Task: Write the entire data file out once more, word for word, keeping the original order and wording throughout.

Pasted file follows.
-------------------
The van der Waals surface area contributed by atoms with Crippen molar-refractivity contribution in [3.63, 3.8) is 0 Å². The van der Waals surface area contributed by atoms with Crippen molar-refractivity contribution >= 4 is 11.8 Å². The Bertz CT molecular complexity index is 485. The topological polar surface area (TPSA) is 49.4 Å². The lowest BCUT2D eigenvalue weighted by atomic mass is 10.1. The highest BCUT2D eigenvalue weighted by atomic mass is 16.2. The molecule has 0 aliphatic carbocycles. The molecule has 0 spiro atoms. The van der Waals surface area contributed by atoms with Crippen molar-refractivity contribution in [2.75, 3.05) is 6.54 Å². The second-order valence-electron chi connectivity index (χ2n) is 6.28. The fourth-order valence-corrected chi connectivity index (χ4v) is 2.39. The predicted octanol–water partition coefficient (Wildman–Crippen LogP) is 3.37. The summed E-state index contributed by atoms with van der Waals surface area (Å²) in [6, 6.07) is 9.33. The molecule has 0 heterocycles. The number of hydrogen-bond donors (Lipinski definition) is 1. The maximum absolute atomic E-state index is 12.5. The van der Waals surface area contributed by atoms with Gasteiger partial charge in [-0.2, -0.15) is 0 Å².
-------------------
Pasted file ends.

The van der Waals surface area contributed by atoms with Crippen molar-refractivity contribution in [3.63, 3.8) is 0 Å². The van der Waals surface area contributed by atoms with Crippen molar-refractivity contribution >= 4 is 11.8 Å². The Bertz CT molecular complexity index is 485. The topological polar surface area (TPSA) is 49.4 Å². The lowest BCUT2D eigenvalue weighted by atomic mass is 10.1. The highest BCUT2D eigenvalue weighted by atomic mass is 16.2. The molecule has 0 aliphatic carbocycles. The molecule has 0 spiro atoms. The van der Waals surface area contributed by atoms with Crippen molar-refractivity contribution in [2.75, 3.05) is 6.54 Å². The second-order valence-electron chi connectivity index (χ2n) is 6.28. The fourth-order valence-corrected chi connectivity index (χ4v) is 2.39. The predicted octanol–water partition coefficient (Wildman–Crippen LogP) is 3.37. The summed E-state index contributed by atoms with van der Waals surface area (Å²) in [6, 6.07) is 9.33. The molecule has 0 heterocycles. The number of hydrogen-bond donors (Lipinski definition) is 1. The maximum absolute atomic E-state index is 12.5. The van der Waals surface area contributed by atoms with Gasteiger partial charge in [-0.2, -0.15) is 0 Å².